Various reasons. With motorbikes, the size of the tyre has a big impact on the turning characteristics, so for the steering tyre (ie front) you want a smaller, faster turning profile. That's a non-issue on a pushbike.

    It's actually not so much about power as you'd think- a litre sportsbike stops faster than it goes, a Fireblade takes 6 seconds to get to 100 but less than 5 to get back to zero. It generates IIRC the equivalent of 220bhp of braking force. So, the front tyre works harder at full brake than at full power.

    On the other hand, few sportsbike riders have the capability to stop that fast, while they all have the capability to open the throttle too hard, so the rear tyre does deal with the same forces more often.

    But, it does have a lot to do with cornering forces, leaned over the tyre's dealing with the turning forces then you try and accelerate out of the corner, so you're loading up with a second force- you can slide the rear wheel of a motorbike with about 11bhp if you try hard enough, never mind 160bhp.

    It also has a bit to do with fashion 8) Most bikes with 200 or 190 section rear tyres handle better with a 180 on the rear, without compromising much on grip, but they don't look as potent.

    Oh, also it's commonplace for the smaller front tyre on a motorbike to be stickier than the larger rear tyre- my own diablos use a different compound and construction on the rear than on the front.

    But one thing that's the same for both pushirons and proper bikes is that the rear tyre and front tyre do totally different jobs. The front brakes and initiates turns, the rear pushes and brakes. What works at one end doesn't always work at the other, which is why some tyres have different designs or directions front or rear, or why some tyres work better on one end than the other.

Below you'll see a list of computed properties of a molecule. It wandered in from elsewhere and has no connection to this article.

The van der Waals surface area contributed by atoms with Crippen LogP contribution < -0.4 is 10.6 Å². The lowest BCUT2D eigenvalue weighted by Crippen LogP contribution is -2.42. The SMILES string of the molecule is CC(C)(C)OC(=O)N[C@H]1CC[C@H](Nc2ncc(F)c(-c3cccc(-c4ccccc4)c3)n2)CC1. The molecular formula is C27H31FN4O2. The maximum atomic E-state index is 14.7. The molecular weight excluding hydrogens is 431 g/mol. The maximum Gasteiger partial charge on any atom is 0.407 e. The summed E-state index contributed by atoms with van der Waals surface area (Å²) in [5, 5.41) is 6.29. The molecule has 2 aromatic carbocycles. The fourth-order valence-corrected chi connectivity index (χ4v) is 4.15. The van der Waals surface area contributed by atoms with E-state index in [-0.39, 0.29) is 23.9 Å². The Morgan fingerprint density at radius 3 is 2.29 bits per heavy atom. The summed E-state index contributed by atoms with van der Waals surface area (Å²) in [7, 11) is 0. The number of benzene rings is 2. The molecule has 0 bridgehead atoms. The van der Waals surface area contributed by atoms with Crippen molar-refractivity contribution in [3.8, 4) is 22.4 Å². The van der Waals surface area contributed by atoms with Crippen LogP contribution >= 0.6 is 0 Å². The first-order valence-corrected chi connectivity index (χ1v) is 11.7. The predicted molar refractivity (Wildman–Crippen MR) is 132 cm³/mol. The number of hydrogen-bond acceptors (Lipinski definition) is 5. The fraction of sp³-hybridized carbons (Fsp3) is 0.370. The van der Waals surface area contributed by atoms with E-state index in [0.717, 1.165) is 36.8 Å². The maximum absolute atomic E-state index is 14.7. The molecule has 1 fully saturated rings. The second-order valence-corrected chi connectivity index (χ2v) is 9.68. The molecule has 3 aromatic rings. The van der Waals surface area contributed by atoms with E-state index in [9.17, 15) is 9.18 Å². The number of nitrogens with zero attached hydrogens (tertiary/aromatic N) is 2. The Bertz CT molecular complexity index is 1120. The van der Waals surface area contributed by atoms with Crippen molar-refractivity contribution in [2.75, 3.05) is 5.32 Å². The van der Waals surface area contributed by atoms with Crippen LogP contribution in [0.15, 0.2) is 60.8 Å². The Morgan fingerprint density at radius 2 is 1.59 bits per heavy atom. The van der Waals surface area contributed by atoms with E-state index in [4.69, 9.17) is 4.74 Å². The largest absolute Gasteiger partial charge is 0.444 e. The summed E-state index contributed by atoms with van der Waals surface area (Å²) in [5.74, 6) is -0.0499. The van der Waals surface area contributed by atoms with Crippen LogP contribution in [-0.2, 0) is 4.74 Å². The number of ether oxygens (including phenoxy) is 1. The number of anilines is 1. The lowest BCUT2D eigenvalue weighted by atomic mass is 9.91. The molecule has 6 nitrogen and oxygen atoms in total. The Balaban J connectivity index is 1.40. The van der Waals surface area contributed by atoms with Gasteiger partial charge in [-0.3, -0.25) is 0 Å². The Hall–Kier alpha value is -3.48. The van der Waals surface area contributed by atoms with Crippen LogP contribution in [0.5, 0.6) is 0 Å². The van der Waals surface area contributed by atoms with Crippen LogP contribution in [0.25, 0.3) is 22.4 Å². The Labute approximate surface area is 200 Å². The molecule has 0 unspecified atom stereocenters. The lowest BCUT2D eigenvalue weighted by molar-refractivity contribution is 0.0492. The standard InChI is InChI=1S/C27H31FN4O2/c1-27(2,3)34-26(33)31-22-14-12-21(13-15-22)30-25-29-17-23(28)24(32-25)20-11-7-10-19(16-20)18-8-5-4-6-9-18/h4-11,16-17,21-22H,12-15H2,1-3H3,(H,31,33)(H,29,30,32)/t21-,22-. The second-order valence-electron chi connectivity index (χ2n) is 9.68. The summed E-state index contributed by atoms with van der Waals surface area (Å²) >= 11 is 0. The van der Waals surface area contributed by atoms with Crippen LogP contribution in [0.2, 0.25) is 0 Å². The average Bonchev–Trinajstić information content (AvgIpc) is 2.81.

Uncompromising extremist
  • passout
    passout Posts: 4,425
    It's fine as long as your front tyre is grippy enough - which is to do with compound, tread and not just size.
    'Happiness serves hardly any other purpose than to make unhappiness possible' Marcel Proust.
  • Northwind
    Northwind Posts: 14,675
    passout wrote:
    It's fine as long as your front tyre is grippy enough - which is to do with compound, tread and not just size.

    Sense and relevance in one post, this could shake the internet to its foundations :lol:
    Uncompromising extremist
  • dave_hill
    dave_hill Posts: 3,877
    By the way anyone want to argue why motorbikes run fat at back and skinny front if the above arguement holds any water?!

    Yes, as any decent motorcyclist will tell you, the front tyre is only there for effect, as everyone knows motorcycles are designed to be ridden on the rear wheel alone and never below 70mph.
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  • robinta
    robinta Posts: 211
    So. If the answer to the question is 'its ok for a front tyre to be narrower as long as it has more grip' will the mountain king have more grip than the nobby nic ? I know i could just try it myself, but I fit all my tyres with sealant now and its a lot of effort to keep changing tyres for a short trial (i know diva alert ! ). Plus, i dont want to find out the painfull way !
  • passout
    passout Posts: 4,425
    Put a Panaracer Cinder 2.25 folding up front - that will be much more grippy, although it's not exactly fast.

    I don't think you'll notice TBH.
    'Happiness serves hardly any other purpose than to make unhappiness possible' Marcel Proust.
  • mhuk
    mhuk Posts: 327
    Aren't Nobby Nics often run up front with the lesser grip tyre (e.g. racing ralph) run on the back? If I were to run a fatter tyre it'd be on the front not the back but I've nothing bigger than 2.2 - ignoring any differences between brands and real widths :)
  • robinta
    robinta Posts: 211
    I`ve always got the impression that the Cinder is quite slow - it also might be too heavy for what I want (sorry)
  • Grimy
    Grimy Posts: 111
    I run a Cinder on the rear and a fire on the front. Works fine for me, changing the the rear tyre to something with a little more volume to cushion the blows made zero difference to the way the front tyre grips, and why should it?

    I can see where your concern is, but your applying principles based on a car, not a bike.